Search Site   
Current News Stories

Views and opinions: The latest European fashions not from the Parisian runway

Views and opinions: Battle with alcoholism is usually lifelong struggle
Views and opinions: Not giving up is the best course - but it’s not easy
Views and opinions: Your babies leaving the nest is stressful, but OK
Views and opinions: Dog Days of middle summer typically begin at turn of July
Views and opinions: How to shake out the dudes from the genuine cowhands
Views and opinions: Old-fashioned crafts live on for Silver Dollar City
Views and opinions: Upbeat country tunes can buoy the suffering spirit
Views and opinions: Fish tales are mainly what this biography has to offer
Views and opinions: The burden of good citizenry falls on the press and people
Views and opinions: Corn and Soybeans still ov 90% planted
News Articles
Search News  
Experts advising landowners on legalities of gas contracts
Ohio Correspondent

PARKERSBURG, W.Va. — A group of farmers gained pointers on the drilling and well development for natural gas from the Marcellus Shale, and what it means to lease land and/or mineral rights to companies for drilling, during an informational meeting Jan. 17.

Father-and-son team of lawyers Scott and Rod Windom from Harrisville, with James Lydon from the Wirt County Oil and Gas Group, in West Virginia were the featured speakers for the Wood County Beef Assoc. Farmers Short Course series at the Judge Black Annex in Parkersburg.

More than 50 people, mostly area farm owners, attended the meeting and many had concerns about their rights if they allowed drilling on their lands.

“You all own farms, and surface damages – hay production, pollution, loss of water – are a major concern,” said Scott Windom. “We have had clients with these issues and do not want more, but it will happen if you are not careful.”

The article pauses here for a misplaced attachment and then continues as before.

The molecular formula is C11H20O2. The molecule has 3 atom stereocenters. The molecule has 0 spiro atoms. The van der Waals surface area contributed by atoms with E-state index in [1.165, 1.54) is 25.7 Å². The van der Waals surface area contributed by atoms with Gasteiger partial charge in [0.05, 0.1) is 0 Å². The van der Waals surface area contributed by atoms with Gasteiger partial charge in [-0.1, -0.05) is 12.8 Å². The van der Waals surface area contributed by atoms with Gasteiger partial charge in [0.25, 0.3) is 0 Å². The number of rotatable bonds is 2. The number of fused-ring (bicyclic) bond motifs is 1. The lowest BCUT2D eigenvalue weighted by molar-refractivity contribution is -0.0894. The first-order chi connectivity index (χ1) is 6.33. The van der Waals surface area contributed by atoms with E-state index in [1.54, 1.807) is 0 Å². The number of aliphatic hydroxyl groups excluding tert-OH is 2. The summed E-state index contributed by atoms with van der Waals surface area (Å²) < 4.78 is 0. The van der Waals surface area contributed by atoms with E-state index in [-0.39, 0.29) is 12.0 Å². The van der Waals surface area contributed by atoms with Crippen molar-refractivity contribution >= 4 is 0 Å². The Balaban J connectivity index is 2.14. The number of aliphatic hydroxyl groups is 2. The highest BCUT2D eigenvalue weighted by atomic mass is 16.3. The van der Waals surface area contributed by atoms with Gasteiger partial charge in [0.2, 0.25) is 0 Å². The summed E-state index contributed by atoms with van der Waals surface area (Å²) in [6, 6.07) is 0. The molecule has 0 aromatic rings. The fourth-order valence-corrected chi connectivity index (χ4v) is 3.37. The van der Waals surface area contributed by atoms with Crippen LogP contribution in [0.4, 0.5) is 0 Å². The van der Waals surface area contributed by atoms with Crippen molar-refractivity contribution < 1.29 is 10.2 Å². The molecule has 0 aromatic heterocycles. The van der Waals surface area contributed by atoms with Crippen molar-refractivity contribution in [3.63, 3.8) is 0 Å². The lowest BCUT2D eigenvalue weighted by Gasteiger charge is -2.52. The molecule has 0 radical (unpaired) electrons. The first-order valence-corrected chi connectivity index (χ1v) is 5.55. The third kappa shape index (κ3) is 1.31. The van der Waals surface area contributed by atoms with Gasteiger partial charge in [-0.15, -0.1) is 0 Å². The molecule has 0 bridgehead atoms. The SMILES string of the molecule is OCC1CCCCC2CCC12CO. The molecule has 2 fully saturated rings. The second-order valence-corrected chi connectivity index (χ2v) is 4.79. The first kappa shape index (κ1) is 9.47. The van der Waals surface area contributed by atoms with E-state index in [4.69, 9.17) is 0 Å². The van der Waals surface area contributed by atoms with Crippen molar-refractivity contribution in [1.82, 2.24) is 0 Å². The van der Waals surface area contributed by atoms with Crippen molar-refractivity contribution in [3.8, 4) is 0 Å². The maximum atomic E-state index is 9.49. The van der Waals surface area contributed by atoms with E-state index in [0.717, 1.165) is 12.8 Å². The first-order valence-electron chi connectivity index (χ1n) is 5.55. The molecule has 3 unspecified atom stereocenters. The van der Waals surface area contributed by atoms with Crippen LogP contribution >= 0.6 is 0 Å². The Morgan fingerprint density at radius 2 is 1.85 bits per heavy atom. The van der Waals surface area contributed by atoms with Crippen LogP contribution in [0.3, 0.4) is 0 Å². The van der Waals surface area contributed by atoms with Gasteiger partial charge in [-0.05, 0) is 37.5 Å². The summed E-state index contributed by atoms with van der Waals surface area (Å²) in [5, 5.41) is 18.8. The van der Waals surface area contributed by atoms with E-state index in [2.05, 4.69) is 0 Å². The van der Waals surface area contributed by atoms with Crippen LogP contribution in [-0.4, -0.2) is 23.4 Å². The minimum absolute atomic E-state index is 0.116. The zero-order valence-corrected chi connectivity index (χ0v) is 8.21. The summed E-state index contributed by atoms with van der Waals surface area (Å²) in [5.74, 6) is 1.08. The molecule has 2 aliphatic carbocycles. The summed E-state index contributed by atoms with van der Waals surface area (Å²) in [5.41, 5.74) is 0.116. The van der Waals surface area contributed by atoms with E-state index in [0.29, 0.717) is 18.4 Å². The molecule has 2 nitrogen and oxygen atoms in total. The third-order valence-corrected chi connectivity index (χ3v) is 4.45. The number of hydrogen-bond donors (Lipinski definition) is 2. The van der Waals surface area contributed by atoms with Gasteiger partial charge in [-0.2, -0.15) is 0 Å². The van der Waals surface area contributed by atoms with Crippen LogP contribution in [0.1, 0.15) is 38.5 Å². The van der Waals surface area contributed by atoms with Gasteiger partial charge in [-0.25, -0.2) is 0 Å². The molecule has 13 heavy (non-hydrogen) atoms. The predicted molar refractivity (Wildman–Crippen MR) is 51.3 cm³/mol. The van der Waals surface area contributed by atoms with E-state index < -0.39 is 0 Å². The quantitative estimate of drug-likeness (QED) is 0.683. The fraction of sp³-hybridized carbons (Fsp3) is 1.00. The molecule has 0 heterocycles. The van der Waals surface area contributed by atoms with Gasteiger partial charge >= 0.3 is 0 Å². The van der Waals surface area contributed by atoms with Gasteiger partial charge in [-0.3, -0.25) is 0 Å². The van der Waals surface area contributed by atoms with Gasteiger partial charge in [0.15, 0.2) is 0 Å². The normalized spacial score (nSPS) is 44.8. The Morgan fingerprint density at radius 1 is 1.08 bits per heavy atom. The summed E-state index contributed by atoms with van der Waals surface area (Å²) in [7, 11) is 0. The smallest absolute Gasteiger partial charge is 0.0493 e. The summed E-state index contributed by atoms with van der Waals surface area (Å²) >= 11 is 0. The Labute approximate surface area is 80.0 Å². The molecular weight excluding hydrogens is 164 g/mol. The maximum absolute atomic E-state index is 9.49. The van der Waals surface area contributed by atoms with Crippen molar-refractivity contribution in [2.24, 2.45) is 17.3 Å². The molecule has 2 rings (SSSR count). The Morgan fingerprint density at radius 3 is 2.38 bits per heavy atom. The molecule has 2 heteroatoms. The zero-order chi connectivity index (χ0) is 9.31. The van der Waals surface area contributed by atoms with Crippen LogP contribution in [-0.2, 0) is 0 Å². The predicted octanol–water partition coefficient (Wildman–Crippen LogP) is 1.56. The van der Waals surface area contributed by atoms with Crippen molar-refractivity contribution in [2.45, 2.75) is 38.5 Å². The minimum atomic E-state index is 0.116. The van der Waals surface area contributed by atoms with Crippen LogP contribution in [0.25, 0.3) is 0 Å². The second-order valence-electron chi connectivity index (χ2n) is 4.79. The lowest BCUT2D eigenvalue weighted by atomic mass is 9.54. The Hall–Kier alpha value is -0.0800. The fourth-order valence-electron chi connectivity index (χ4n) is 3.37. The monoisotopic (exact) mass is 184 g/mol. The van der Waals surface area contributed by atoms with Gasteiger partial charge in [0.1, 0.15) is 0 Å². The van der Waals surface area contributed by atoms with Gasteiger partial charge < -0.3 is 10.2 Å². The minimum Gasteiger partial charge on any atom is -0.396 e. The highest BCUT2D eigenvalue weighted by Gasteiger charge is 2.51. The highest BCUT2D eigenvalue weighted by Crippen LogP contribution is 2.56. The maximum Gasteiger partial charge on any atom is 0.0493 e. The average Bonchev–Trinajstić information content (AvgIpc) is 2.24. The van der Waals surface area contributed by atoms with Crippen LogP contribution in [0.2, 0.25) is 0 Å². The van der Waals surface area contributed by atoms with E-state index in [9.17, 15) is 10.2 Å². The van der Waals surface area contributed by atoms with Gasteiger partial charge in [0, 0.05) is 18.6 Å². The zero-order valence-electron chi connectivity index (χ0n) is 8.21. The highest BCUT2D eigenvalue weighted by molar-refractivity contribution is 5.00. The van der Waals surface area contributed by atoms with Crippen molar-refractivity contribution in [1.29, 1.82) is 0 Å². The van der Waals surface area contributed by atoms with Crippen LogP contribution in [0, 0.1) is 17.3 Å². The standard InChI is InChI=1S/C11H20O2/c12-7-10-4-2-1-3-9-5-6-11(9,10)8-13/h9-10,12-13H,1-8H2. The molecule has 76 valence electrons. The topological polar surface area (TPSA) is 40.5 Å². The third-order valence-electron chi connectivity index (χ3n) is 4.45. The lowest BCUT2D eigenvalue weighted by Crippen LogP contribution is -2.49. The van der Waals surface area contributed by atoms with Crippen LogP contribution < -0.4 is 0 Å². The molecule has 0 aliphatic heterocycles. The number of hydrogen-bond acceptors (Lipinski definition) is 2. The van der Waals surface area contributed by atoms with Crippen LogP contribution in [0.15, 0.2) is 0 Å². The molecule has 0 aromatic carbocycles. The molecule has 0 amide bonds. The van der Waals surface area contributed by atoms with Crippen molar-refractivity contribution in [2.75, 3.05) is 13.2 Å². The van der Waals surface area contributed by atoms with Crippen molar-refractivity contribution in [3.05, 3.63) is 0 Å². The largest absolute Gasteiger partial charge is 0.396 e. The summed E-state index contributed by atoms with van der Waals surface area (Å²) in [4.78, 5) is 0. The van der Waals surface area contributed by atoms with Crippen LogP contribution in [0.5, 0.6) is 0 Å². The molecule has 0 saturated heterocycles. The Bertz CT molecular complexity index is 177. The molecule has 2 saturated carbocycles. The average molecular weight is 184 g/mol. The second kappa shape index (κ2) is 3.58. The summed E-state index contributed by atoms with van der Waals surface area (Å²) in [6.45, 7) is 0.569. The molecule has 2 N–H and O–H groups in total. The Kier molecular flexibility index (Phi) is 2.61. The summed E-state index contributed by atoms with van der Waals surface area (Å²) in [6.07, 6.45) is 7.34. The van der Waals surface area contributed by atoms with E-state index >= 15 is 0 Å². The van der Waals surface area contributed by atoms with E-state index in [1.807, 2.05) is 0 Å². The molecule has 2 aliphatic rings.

He added his office has drafted a number of agreements to address these issues for future lease agreements. “If a company comes onto your property, you need to make sure of where they are going, what they are doing and how long they will be there,” he said.

Fracking, or hydraulic fracturing – the use of sand, water and chemicals injected at high pressures to blast open shale rock and release the trapped gas inside – is a concern for many people who use wells for drinking water or have water sources that supply their livestock, he said.

The Windoms said many of these tracts of farm country have transformed into industrial sites with activity going 24 hours a day.
“These are like small cities,” Windom said. “It is an industrial complex. It is an issue if you are living next to it. When most people sign these leases, they do not understand what is going to happen, and they need to.”

Another area of the agreement that needs to be looked at is compensation, Windom said. “They are going to come onto your property and drill,” he explained. “You need to know if it will be worth your time because if you own the oil, gas and mineral rights, allowing drilling can be very profitable.”

As fracking has not come to the north-central area of West Virginia, Rod Windom said farmers in this area have the unique opportunity to see what has gone wrong with the operations in other areas, to learn from them.

“It is important that you consult with a lawyer before you engage in any of these negotiations and before you put any ink to paper,” he said. “If you don’t, the consequences can be far-reaching.”
Lydon is involved with landowners who have joined 67,000 acres to market to gas companies for development of natural gas. He talked about drawing up an agreement between companies and landowners that is fair to everyone involved.

“We have formed a cooperative group in Wirt, Wood, Jackson, Calhoun and Ritchie counties to correct many of the issues that come up during the life of these wells,” he said. “Most of you, when you sign this lease, do not think it is as critical as it is.

“Once you sign it, you, your children and whoever has that property later will have to live with it forever.”

By having long-term contracts, many of which can last 100 years, Lydon said these contracts can be done well and be positive for all involved in them. “If these leases are done right, it works,” he added.